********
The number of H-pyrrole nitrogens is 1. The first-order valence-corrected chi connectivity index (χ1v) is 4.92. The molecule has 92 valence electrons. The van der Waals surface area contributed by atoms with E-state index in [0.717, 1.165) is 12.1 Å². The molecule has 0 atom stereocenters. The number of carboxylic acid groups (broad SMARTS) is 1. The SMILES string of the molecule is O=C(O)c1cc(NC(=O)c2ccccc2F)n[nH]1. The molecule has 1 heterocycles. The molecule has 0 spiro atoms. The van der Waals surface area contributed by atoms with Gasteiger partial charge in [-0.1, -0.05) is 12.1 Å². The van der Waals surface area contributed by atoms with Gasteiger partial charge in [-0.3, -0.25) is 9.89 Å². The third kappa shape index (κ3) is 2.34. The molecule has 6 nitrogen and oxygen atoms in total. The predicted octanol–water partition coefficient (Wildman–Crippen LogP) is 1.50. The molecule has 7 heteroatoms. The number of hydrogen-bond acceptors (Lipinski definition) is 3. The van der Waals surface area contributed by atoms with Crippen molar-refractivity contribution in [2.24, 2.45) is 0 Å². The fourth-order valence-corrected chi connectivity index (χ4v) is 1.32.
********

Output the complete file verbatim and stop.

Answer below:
The number of H-pyrrole nitrogens is 1. The first-order valence-corrected chi connectivity index (χ1v) is 4.92. The molecule has 92 valence electrons. The van der Waals surface area contributed by atoms with E-state index in [0.717, 1.165) is 12.1 Å². The molecule has 0 atom stereocenters. The number of carboxylic acid groups (broad SMARTS) is 1. The SMILES string of the molecule is O=C(O)c1cc(NC(=O)c2ccccc2F)n[nH]1. The molecule has 1 heterocycles. The molecule has 0 spiro atoms. The van der Waals surface area contributed by atoms with Gasteiger partial charge in [-0.1, -0.05) is 12.1 Å². The van der Waals surface area contributed by atoms with Gasteiger partial charge in [-0.3, -0.25) is 9.89 Å². The third kappa shape index (κ3) is 2.34. The molecule has 6 nitrogen and oxygen atoms in total. The predicted octanol–water partition coefficient (Wildman–Crippen LogP) is 1.50. The molecule has 7 heteroatoms. The number of hydrogen-bond acceptors (Lipinski definition) is 3. The van der Waals surface area contributed by atoms with Crippen molar-refractivity contribution in [2.24, 2.45) is 0 Å². The fourth-order valence-corrected chi connectivity index (χ4v) is 1.32.